Sunday, August 14, 2011

Ken MacLeod - The Restoration Game

Ken MacLeod, The Restoration Game, Orbit, 2010.

The story centres on a fictional former Soviet Republic, Krassnia. Lucy Stone works for a computer company that makes a game set in this Republic, based on Lucy's mother's study of its mythology. Lucy soon learns that there is a kernel of reality behind the myth she had heard from childhood, and sets out to discover the truth.

Like many of MacLeod's books, this is a political thriller, but it is also SF. It is difficult to discuss the plot in any detail without spoliers. Let's just say that the many coincidences, parallels, and foreshadowings are there for a reason. The central plot device was apparent to me from early on, but this did not reduce my enjoyment of the story. I got the feeling while reading this that the author was relishing his cleverness, and inviting the readers who got the early hints to join in and enjoy the journey of discovery the characters undertake, while those who were slower to understand would end up impressed with what they discover along with the characters.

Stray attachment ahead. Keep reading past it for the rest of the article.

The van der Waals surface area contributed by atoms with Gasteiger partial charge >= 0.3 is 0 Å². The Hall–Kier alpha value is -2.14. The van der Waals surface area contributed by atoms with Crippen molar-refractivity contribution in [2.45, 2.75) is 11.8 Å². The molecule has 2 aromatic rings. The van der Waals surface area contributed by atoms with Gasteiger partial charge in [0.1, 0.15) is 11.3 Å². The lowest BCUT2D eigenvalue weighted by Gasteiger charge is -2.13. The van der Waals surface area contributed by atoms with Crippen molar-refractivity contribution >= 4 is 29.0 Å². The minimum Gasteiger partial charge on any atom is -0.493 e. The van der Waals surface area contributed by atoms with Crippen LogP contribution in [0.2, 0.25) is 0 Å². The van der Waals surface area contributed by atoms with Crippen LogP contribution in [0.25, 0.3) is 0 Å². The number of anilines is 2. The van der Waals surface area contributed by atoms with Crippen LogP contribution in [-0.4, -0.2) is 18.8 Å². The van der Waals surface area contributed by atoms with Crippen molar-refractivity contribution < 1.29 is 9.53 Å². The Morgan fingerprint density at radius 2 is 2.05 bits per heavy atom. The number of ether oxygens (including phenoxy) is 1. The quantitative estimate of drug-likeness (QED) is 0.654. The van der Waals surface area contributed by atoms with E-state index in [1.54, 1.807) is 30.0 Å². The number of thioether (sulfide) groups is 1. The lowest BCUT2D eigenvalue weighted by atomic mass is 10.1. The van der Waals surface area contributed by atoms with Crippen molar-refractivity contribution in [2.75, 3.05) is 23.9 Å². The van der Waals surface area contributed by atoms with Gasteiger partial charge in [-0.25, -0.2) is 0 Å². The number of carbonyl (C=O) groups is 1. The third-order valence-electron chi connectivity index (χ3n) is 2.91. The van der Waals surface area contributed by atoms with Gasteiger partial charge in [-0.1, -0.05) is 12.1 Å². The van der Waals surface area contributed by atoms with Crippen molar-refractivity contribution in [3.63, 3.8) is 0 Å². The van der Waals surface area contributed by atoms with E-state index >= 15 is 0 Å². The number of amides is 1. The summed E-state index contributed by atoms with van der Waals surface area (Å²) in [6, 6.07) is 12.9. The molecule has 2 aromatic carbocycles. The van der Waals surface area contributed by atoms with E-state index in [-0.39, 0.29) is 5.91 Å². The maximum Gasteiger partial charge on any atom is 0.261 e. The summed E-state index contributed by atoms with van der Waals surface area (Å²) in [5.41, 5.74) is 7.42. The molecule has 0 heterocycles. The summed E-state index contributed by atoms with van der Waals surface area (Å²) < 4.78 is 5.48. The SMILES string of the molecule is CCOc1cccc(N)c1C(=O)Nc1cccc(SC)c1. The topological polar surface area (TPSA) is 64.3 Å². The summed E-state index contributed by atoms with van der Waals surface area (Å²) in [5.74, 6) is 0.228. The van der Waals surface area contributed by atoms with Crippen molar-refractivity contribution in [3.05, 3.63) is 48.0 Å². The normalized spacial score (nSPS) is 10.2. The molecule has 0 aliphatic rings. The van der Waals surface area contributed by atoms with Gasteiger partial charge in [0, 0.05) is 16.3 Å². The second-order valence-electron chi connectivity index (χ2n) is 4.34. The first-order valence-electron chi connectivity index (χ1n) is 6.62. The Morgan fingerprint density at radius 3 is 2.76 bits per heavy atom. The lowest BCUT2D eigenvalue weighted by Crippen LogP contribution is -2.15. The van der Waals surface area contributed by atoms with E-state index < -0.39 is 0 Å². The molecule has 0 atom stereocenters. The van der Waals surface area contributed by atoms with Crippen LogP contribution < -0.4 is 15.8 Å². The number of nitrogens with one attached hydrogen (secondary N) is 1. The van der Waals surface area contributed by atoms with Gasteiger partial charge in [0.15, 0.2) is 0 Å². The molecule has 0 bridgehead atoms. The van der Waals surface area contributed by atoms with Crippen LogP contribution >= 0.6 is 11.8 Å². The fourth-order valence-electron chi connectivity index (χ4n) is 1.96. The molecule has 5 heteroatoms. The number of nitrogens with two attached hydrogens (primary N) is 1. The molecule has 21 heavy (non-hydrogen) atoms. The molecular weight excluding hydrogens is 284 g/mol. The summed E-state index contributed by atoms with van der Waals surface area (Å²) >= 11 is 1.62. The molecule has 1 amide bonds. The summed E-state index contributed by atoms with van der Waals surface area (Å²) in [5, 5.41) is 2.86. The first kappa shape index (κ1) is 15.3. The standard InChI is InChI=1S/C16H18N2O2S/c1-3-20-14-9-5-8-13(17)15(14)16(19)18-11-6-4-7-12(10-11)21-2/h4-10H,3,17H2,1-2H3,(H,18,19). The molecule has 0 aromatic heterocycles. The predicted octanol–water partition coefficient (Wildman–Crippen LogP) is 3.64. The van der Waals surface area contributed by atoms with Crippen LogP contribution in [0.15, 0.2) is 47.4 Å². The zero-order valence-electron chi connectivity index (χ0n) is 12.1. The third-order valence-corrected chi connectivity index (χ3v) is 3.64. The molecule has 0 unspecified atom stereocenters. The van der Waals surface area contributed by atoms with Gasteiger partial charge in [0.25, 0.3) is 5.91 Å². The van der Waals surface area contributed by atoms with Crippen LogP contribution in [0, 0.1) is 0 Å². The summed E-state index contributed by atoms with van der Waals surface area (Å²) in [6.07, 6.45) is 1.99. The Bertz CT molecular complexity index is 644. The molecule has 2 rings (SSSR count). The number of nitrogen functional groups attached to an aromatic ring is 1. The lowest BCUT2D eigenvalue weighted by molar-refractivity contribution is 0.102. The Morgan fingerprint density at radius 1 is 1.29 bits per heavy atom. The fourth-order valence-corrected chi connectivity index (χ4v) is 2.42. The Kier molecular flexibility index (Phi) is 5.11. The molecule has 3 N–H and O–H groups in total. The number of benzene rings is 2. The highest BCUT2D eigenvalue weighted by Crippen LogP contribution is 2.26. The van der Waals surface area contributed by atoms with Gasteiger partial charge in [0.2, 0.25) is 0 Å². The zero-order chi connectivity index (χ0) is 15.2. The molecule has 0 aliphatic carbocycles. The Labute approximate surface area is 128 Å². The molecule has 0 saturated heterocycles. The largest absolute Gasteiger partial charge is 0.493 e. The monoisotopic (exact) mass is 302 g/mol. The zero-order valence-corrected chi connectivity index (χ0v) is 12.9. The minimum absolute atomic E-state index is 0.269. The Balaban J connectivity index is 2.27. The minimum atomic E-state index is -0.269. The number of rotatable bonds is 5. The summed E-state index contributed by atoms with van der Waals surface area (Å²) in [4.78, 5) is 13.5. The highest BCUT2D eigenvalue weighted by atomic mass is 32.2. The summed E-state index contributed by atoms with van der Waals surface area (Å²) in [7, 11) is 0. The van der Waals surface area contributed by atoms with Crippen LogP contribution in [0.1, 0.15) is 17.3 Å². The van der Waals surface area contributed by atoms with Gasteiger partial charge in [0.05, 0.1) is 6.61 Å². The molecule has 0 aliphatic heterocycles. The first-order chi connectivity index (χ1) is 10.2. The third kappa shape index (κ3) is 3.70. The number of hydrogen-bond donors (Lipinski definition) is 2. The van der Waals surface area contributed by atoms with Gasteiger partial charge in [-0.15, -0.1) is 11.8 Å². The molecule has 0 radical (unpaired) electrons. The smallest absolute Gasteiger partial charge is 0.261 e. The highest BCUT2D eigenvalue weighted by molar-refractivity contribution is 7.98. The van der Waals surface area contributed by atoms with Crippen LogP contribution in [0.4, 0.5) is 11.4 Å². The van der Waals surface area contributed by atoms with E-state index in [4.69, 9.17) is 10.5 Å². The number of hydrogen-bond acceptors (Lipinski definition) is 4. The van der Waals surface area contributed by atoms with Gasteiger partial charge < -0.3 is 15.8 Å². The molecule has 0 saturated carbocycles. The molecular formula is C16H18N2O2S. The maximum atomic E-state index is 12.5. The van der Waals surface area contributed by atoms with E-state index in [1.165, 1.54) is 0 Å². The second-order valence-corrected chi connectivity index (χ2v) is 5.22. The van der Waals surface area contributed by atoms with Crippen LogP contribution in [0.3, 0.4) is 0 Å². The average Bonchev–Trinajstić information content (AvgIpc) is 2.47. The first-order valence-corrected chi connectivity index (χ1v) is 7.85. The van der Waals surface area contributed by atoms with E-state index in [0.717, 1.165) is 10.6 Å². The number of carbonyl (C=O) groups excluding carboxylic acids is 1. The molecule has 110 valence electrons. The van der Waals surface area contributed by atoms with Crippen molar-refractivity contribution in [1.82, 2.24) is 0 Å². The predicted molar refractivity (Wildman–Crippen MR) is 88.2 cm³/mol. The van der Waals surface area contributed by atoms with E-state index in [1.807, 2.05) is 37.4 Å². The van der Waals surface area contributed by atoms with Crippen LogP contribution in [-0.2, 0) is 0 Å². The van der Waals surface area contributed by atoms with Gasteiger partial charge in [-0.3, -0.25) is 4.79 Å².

As we follow Lucy from her IT job into a complicated political world, involving her mother's past relationships and Lucy's childhood in Krassnia, a picture of the wider world emerges. At one central plot moment, two characters who should (in my opinion) mistrust each other, and one should be furious about what the other is about to do, just decide to cooperate for short-term expedience in a way that seemed to me unrealistic. I have seen these moments of easy trust in MacLeod's work before, and wonder whether this is part of his personality, or perhaps a form of idealism.

The story is full of subtle details, vivid descriptions (MacLeod is good at clothing), and moments of humour and emotion. Lucy's character is well-drawn, while some of the other characters are less fully developed.

The final revelation will please those who knew all along, and, I hope, be a pleasant surprise for those who had no idea where the story was leading them. It might give many readers a lot to think about. I enjoyed this book, though I do not consider it the author's best work.

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